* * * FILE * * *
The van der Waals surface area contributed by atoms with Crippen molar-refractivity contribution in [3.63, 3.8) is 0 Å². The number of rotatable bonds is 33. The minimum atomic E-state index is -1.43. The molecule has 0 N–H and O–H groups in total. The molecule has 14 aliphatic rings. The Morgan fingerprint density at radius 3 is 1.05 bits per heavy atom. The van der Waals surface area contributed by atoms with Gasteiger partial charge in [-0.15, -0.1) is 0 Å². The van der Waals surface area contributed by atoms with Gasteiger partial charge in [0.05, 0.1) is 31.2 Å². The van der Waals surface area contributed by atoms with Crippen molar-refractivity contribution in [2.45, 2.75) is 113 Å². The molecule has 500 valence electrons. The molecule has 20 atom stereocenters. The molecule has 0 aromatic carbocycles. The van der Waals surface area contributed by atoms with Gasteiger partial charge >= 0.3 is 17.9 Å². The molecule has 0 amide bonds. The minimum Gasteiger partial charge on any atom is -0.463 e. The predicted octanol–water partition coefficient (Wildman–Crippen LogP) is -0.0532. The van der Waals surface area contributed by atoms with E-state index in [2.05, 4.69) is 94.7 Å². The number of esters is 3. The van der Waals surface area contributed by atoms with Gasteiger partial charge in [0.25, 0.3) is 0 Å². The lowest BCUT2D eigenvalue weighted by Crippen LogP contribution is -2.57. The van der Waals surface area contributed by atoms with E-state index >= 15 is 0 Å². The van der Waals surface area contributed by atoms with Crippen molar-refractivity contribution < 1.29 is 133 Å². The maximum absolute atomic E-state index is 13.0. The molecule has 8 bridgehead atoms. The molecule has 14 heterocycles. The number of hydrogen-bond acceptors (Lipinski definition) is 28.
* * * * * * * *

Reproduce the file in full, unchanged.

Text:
The van der Waals surface area contributed by atoms with Crippen molar-refractivity contribution in [3.63, 3.8) is 0 Å². The number of rotatable bonds is 33. The minimum atomic E-state index is -1.43. The molecule has 0 N–H and O–H groups in total. The molecule has 14 aliphatic rings. The Morgan fingerprint density at radius 3 is 1.05 bits per heavy atom. The van der Waals surface area contributed by atoms with Gasteiger partial charge in [-0.15, -0.1) is 0 Å². The van der Waals surface area contributed by atoms with Gasteiger partial charge in [0.05, 0.1) is 31.2 Å². The van der Waals surface area contributed by atoms with Crippen molar-refractivity contribution in [2.45, 2.75) is 113 Å². The molecule has 500 valence electrons. The molecule has 20 atom stereocenters. The molecule has 0 aromatic carbocycles. The van der Waals surface area contributed by atoms with Gasteiger partial charge >= 0.3 is 17.9 Å². The molecule has 0 amide bonds. The minimum Gasteiger partial charge on any atom is -0.463 e. The predicted octanol–water partition coefficient (Wildman–Crippen LogP) is -0.0532. The van der Waals surface area contributed by atoms with E-state index in [2.05, 4.69) is 94.7 Å². The number of esters is 3. The van der Waals surface area contributed by atoms with Gasteiger partial charge in [0.25, 0.3) is 0 Å². The lowest BCUT2D eigenvalue weighted by Crippen LogP contribution is -2.57. The van der Waals surface area contributed by atoms with E-state index >= 15 is 0 Å². The van der Waals surface area contributed by atoms with Crippen molar-refractivity contribution < 1.29 is 133 Å². The maximum absolute atomic E-state index is 13.0. The molecule has 8 bridgehead atoms. The molecule has 14 heterocycles. The number of hydrogen-bond acceptors (Lipinski definition) is 28.